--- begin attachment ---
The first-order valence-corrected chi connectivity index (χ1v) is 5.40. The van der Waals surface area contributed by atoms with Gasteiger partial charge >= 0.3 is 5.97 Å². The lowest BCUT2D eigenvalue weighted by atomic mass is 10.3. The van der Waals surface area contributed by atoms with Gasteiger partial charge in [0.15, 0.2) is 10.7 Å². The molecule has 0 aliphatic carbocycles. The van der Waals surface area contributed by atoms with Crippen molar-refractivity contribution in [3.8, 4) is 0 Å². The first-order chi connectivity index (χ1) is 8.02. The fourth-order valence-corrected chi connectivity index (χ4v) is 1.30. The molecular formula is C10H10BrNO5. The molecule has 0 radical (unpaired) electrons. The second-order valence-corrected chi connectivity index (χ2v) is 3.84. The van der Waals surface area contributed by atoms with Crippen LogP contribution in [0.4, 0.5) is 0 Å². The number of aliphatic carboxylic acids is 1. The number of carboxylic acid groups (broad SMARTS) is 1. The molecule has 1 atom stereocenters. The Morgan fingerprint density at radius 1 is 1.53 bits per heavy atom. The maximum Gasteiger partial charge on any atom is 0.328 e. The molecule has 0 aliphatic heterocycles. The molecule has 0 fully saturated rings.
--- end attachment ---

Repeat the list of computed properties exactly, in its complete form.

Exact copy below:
The first-order valence-corrected chi connectivity index (χ1v) is 5.40. The van der Waals surface area contributed by atoms with Gasteiger partial charge >= 0.3 is 5.97 Å². The lowest BCUT2D eigenvalue weighted by atomic mass is 10.3. The van der Waals surface area contributed by atoms with Gasteiger partial charge in [0.15, 0.2) is 10.7 Å². The molecule has 0 aliphatic carbocycles. The van der Waals surface area contributed by atoms with Crippen molar-refractivity contribution in [3.8, 4) is 0 Å². The first-order chi connectivity index (χ1) is 8.02. The fourth-order valence-corrected chi connectivity index (χ4v) is 1.30. The molecular formula is C10H10BrNO5. The molecule has 0 radical (unpaired) electrons. The second-order valence-corrected chi connectivity index (χ2v) is 3.84. The van der Waals surface area contributed by atoms with Crippen LogP contribution in [0.4, 0.5) is 0 Å². The number of aliphatic carboxylic acids is 1. The number of carboxylic acid groups (broad SMARTS) is 1. The molecule has 1 atom stereocenters. The Morgan fingerprint density at radius 1 is 1.53 bits per heavy atom. The maximum Gasteiger partial charge on any atom is 0.328 e. The molecule has 0 aliphatic heterocycles. The molecule has 0 fully saturated rings.